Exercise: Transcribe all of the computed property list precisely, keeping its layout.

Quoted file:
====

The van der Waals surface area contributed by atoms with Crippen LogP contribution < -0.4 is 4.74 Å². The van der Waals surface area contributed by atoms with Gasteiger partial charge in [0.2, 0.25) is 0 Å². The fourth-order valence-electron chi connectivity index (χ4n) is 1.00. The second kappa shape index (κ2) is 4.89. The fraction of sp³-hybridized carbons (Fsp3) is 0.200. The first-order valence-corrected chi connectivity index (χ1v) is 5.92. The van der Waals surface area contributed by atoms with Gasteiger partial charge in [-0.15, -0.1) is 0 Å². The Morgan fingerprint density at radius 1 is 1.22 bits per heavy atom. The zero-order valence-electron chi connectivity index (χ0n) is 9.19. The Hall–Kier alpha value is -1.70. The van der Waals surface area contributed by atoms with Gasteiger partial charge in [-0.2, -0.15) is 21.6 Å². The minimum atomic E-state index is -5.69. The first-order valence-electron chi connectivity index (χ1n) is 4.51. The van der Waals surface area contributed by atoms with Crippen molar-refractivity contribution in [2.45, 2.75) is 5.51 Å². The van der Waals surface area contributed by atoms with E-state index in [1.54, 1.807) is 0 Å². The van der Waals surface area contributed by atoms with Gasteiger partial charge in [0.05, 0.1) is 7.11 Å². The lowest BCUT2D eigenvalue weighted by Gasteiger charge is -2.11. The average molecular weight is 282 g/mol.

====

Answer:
The van der Waals surface area contributed by atoms with Crippen LogP contribution < -0.4 is 4.74 Å². The van der Waals surface area contributed by atoms with Gasteiger partial charge in [0.2, 0.25) is 0 Å². The fourth-order valence-electron chi connectivity index (χ4n) is 1.00. The second kappa shape index (κ2) is 4.89. The fraction of sp³-hybridized carbons (Fsp3) is 0.200. The first-order valence-corrected chi connectivity index (χ1v) is 5.92. The van der Waals surface area contributed by atoms with Gasteiger partial charge in [-0.15, -0.1) is 0 Å². The Morgan fingerprint density at radius 1 is 1.22 bits per heavy atom. The zero-order valence-electron chi connectivity index (χ0n) is 9.19. The Hall–Kier alpha value is -1.70. The van der Waals surface area contributed by atoms with Gasteiger partial charge in [-0.2, -0.15) is 21.6 Å². The minimum atomic E-state index is -5.69. The first-order valence-electron chi connectivity index (χ1n) is 4.51. The van der Waals surface area contributed by atoms with Crippen molar-refractivity contribution in [2.45, 2.75) is 5.51 Å². The van der Waals surface area contributed by atoms with E-state index in [1.54, 1.807) is 0 Å². The van der Waals surface area contributed by atoms with Gasteiger partial charge in [0.05, 0.1) is 7.11 Å². The lowest BCUT2D eigenvalue weighted by Gasteiger charge is -2.11. The average molecular weight is 282 g/mol.